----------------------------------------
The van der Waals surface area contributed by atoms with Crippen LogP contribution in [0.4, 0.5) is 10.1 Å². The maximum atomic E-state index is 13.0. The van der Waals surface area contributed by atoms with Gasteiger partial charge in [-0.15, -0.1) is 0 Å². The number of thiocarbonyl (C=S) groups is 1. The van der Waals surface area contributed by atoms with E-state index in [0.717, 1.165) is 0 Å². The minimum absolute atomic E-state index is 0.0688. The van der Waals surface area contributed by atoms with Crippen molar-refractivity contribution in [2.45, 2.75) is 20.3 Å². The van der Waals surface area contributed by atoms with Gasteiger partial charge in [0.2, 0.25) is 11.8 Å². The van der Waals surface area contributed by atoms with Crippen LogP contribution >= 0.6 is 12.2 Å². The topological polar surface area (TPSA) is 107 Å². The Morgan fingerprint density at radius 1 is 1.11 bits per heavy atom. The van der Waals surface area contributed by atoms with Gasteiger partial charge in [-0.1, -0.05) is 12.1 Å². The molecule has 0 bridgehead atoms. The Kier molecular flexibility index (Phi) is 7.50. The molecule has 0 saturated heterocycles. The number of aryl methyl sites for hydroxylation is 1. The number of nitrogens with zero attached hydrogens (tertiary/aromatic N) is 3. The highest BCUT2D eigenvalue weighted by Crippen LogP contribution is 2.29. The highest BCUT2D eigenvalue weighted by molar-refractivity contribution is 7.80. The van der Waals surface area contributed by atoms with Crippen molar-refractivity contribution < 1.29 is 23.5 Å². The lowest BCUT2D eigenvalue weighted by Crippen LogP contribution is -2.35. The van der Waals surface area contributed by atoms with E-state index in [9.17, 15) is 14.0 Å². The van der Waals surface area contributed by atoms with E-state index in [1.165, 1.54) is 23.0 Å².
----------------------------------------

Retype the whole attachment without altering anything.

The van der Waals surface area contributed by atoms with Crippen LogP contribution in [0.4, 0.5) is 10.1 Å². The maximum atomic E-state index is 13.0. The van der Waals surface area contributed by atoms with Gasteiger partial charge in [-0.15, -0.1) is 0 Å². The number of thiocarbonyl (C=S) groups is 1. The van der Waals surface area contributed by atoms with E-state index in [0.717, 1.165) is 0 Å². The minimum absolute atomic E-state index is 0.0688. The van der Waals surface area contributed by atoms with Crippen molar-refractivity contribution in [2.45, 2.75) is 20.3 Å². The van der Waals surface area contributed by atoms with Gasteiger partial charge in [0.2, 0.25) is 11.8 Å². The van der Waals surface area contributed by atoms with Crippen LogP contribution >= 0.6 is 12.2 Å². The topological polar surface area (TPSA) is 107 Å². The Morgan fingerprint density at radius 1 is 1.11 bits per heavy atom. The van der Waals surface area contributed by atoms with Gasteiger partial charge in [-0.1, -0.05) is 12.1 Å². The molecule has 0 bridgehead atoms. The Kier molecular flexibility index (Phi) is 7.50. The molecule has 0 saturated heterocycles. The number of aryl methyl sites for hydroxylation is 1. The number of nitrogens with zero attached hydrogens (tertiary/aromatic N) is 3. The highest BCUT2D eigenvalue weighted by Crippen LogP contribution is 2.29. The highest BCUT2D eigenvalue weighted by molar-refractivity contribution is 7.80. The van der Waals surface area contributed by atoms with Crippen molar-refractivity contribution < 1.29 is 23.5 Å². The lowest BCUT2D eigenvalue weighted by Crippen LogP contribution is -2.35. The van der Waals surface area contributed by atoms with E-state index in [9.17, 15) is 14.0 Å². The van der Waals surface area contributed by atoms with E-state index in [1.165, 1.54) is 23.0 Å².